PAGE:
“Today’s ruling is very good news. LGBT rights are not special rights. These are human rights. Anyone who says otherwise, that all citizens are not entitled full equality in our country is speaking from their own personal bias and nothing more. This has nothing to do with sexuality and everything to do with who you love…. I am an American and I am proud of that. I am not fighting for my rights alone — I am standing up and fighting for every gay and lesbian couple who pay their taxes, contribute to society and who want the same protections every other American is afforded if and when they choose to marry.”
Rick Jacobs from the Courage Campaign:
“This ruling is an historic milestone for millions of loving families, for all who have fought to realize the dream of equality under the law, and for our nation as a whole. While today concludes the first step in a legal process that could take up to two years, Judge Walker’s ruling is a landmark victory in America’s centuries long war against discrimination, and the result of months of extraordinary work by the American Foundation for Equal Rights, Attorneys David Boies and Ted Olson, and courageous plaintiffs Kris Perry, Sandy Stier, Paul Katami and Jeff Zarrillo.”
Former White House Chief of Staff, now President of the Center for American Progress (CAP) John Podesta:
“Judge Walker’s decision reaffirms the Constitution’s command that all Americans must receive ‘equal protection of the laws.’ Prop 8 is incompatible with our Constitution and a long line of precedent rejecting laws that single out a certain class of Americans for disfavored legal status. Today’s decision does nothing more than restore the Constitution’s promise to millions of American couples. Because Constitutional precedent so clearly rejects Prop 8, I have every confidence that this decision will be upheld on appeal.”
Evan Wolfson, Freedom to Marry:
“Today’s federal ruling strikes down a cruel and unfair constitutional amendment that should never have become law and affirms that the freedom to marry belongs to every American. As the first court to strike down race restrictions on marriage said in 1948, “the essence of the right to marry is freedom to join in marriage with the person of one’s choice.” There is no gay exception in the Constitution to personal choice and the right to marry, and there is no good reason to continue excluding same-sex couples from marriage.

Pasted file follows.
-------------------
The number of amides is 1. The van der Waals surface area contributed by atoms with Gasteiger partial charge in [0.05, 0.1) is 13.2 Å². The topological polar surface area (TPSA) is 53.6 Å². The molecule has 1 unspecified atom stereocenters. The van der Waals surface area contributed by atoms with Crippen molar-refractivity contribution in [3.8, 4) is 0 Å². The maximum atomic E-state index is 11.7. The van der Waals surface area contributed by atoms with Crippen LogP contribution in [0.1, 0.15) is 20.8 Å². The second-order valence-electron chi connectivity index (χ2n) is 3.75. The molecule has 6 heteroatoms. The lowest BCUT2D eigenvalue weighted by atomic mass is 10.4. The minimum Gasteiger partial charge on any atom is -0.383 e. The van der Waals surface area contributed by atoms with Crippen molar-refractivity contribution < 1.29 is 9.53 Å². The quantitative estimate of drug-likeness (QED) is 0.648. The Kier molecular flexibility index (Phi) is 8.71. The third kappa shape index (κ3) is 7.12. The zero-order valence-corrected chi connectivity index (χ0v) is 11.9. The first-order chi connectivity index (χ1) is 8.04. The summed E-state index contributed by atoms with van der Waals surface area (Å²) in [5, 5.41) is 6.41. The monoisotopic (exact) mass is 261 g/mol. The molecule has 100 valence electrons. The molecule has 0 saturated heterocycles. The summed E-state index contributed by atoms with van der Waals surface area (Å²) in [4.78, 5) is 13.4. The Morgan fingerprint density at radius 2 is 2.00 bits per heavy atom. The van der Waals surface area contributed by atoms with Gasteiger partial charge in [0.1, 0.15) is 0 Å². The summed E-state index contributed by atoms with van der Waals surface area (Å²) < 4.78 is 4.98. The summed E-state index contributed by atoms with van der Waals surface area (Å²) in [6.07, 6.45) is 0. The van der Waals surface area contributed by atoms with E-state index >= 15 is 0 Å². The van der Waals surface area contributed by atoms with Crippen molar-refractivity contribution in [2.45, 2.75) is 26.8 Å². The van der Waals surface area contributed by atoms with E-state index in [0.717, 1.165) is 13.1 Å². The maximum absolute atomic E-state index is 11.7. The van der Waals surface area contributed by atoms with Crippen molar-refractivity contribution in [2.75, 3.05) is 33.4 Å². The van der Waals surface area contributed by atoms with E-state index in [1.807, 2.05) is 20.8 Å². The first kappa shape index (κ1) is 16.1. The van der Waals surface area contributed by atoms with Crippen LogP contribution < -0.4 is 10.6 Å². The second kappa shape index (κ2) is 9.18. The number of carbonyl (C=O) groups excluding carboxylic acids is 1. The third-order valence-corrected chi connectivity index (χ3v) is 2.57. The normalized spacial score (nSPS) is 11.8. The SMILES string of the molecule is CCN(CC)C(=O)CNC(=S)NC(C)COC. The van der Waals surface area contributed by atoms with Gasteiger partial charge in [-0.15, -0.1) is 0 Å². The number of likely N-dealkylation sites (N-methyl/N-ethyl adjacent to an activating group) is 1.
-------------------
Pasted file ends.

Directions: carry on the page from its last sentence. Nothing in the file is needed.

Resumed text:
Judge Walker’s decision will be appealed and litigation will continue, but what we witnessed in the clear light of his courtroom cannot be erased.
After Matt came out to me, he once asked me if I thought gay couples would ever be allowed to get married. I told him I didn’t think it would happen in my lifetime, but it probably would in his. It’s so sad, and ironic, that it turned out the other way. But this case warms my heart, to think that his dream is still coming true.
Rep. Jerrold Nadler (who, though straight, is the best LGBT member of Congress:
“Today’s court ruling on Proposition 8 is a powerful declaration for those of us who believe in equal protection for all Americans. This affirmation of marriage equality in our nation’s most populous state shows, once again, that laws preventing same-sex couples from marrying serve no legitimate purpose, and that efforts to deprive gay men and lesbians of fundamental rights and to single them out for discrimination are anathema to our const
itutional system. As Judge Walker recognized, like opposite-sex couples, ‘same-sex couples have happy, satisfying relationships and form deep emotional bonds and strong commitments to their partners . . . . love [does] not differ depending on whether a couple is same-sex or opposite-sex.’ I join Californians in celebrating this victory, and urge passage of my legislation, the Respect for Marriage Act, in order to provide all legally married Americans and their families the full measure of protections and obligations of federal law.”
DNC Chair Tim Kaine:
I applaud the U.S. District Court’s ruling today striking down Proposition 8 in California. The Democratic Party opposes attempts to discriminatorily limit rights granted to Americans, and Proposition 8 was just such an attempt. Discrimination against same-sex couples should not be added to constitutions – which are documents meant fundamentally to protect citizens against discrimination. As a former civil rights attorney, it pleases me to see this principle upheld and to see America take another step in the march towards greater equality.